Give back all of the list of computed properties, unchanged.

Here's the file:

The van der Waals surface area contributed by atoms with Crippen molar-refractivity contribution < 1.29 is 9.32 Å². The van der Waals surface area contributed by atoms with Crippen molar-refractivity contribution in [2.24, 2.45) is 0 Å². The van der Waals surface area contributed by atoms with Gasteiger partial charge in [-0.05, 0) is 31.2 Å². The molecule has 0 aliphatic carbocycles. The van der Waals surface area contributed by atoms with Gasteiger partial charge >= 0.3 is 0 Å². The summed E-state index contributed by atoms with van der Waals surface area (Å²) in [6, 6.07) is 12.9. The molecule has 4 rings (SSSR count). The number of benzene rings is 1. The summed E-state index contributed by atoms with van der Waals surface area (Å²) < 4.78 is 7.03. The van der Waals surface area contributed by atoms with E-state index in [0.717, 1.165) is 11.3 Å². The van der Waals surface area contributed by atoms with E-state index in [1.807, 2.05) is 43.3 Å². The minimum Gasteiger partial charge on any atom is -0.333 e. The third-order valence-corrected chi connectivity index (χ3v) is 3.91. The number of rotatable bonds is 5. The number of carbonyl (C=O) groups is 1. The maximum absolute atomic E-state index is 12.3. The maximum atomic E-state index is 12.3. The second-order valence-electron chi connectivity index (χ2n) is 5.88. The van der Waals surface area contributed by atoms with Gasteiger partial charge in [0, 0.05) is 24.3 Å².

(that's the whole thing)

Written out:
The van der Waals surface area contributed by atoms with Crippen molar-refractivity contribution < 1.29 is 9.32 Å². The van der Waals surface area contributed by atoms with Crippen molar-refractivity contribution in [2.24, 2.45) is 0 Å². The van der Waals surface area contributed by atoms with Gasteiger partial charge in [-0.05, 0) is 31.2 Å². The molecule has 0 aliphatic carbocycles. The van der Waals surface area contributed by atoms with Gasteiger partial charge >= 0.3 is 0 Å². The summed E-state index contributed by atoms with van der Waals surface area (Å²) in [6, 6.07) is 12.9. The molecule has 4 rings (SSSR count). The number of benzene rings is 1. The summed E-state index contributed by atoms with van der Waals surface area (Å²) < 4.78 is 7.03. The van der Waals surface area contributed by atoms with E-state index in [0.717, 1.165) is 11.3 Å². The van der Waals surface area contributed by atoms with E-state index in [1.807, 2.05) is 43.3 Å². The minimum Gasteiger partial charge on any atom is -0.333 e. The third-order valence-corrected chi connectivity index (χ3v) is 3.91. The number of rotatable bonds is 5. The number of carbonyl (C=O) groups is 1. The maximum absolute atomic E-state index is 12.3. The maximum atomic E-state index is 12.3. The second-order valence-electron chi connectivity index (χ2n) is 5.88. The van der Waals surface area contributed by atoms with Gasteiger partial charge in [0, 0.05) is 24.3 Å².